In the majority of the particles, the second HGF (i.e., HGF II) adopts a flexible conformation with only its SPH domain, which contacts c-MET II-SEMA, being well resolved in the cryo-EM map. Nevertheless, after further 3D classification, a cryo-EM map reconstructed from a smaller class of particles reveals a complete version of HGF II that forms a tripartite interaction with c-MET II and HGF I (Fig. 5a, b and Supplementary Fig. 3). The structures of the NK2 segment of HGF II can be superimposed well onto that of HGF I, suggesting that no domain rearrangements occur in this structural segment (Supplementary Fig. 4e). However, as compared with the structure of HGF I, the K3, K4, and SPH domains of HGF II undergo a large structural relocation with respect to NK2 (Supplementary Fig. 4e). This kind of conformational change is made possible due to the weak association between K3 and NK2 domains in HGF.
In the 1:2 c-MET/HGF complex, the SPH and K1 domains of HGF II contact the SEMA and PSI domains of c-MET, respectively; while the K2 and K3 domains of HGF II also make weak interaction with the N domain of HGF I (Fig. 5a, b). Additionally, two well-defined cryo-EM densities were identified in the N domains of both HGFs that could be attributed to heparins (Fig. 5c). These two heparin molecules are bound at the same site within the N domains of two HGFs and are surrounded by the same set of positively charged residues as described above. Notably, weak cryo-EM density was observed between two closely adjacent heparins, suggesting that the two heparin molecules are likely to be part of the same heparin polymer. Hence, a long heparin polymer could crosslink HGF I and II by simultaneous binding both HGFs and thereby stabilize the c-MET II-HGF I-HGF II tripartite interaction (Fig. 5c). It is worth emphasizing that, distinct to HGF I that contacts both c-MET I and II, HGF II only engages with c-MET II. This structural observation indicates that HGF I is the activating ligand that promotes c-MET dimerization and activation, whereas HGF II plays an auxiliary role that strengthens the interaction between HGF I and c-MET II.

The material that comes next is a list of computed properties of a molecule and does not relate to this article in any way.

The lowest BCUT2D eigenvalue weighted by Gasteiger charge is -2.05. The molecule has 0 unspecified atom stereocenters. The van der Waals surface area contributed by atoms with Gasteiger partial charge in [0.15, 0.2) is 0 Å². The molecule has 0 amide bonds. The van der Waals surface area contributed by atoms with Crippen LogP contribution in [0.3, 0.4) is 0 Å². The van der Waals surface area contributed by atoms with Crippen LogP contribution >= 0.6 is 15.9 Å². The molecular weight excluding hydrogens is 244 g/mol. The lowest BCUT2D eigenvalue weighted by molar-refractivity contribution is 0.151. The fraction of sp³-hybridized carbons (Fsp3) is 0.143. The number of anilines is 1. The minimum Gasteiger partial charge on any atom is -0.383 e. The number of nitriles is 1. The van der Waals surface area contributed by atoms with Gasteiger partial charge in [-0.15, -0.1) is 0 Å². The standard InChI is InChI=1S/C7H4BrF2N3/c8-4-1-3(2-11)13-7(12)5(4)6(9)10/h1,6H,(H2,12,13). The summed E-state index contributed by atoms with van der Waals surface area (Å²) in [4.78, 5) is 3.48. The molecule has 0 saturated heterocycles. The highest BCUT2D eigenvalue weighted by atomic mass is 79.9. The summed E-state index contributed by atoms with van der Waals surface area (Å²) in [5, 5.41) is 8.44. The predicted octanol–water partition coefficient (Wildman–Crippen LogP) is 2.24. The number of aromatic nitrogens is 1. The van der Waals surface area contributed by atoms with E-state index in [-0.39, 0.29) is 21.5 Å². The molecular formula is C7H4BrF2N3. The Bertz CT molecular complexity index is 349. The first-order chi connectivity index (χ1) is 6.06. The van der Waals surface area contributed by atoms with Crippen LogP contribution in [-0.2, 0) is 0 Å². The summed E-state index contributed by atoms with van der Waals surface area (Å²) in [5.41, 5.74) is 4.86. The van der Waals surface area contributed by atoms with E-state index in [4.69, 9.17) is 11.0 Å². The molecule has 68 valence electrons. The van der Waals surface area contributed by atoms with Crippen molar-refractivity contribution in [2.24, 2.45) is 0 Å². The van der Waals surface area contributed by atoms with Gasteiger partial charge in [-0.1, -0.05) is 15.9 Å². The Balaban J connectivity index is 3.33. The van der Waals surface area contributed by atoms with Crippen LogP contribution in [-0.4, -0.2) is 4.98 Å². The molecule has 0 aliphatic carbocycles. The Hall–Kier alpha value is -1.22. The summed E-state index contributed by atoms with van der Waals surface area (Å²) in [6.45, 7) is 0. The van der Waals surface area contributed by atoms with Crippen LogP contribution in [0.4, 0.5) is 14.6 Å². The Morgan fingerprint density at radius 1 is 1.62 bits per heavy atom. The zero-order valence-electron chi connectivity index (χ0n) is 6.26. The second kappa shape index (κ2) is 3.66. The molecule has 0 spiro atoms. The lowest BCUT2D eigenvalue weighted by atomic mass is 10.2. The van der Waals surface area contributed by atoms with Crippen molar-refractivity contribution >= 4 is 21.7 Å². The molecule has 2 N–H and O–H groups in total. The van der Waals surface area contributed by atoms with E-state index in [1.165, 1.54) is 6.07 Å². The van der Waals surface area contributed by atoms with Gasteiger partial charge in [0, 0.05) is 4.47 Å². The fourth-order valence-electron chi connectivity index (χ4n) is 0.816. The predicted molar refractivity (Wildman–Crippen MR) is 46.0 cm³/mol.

Structural model of c-MET/NK1 dimeric complex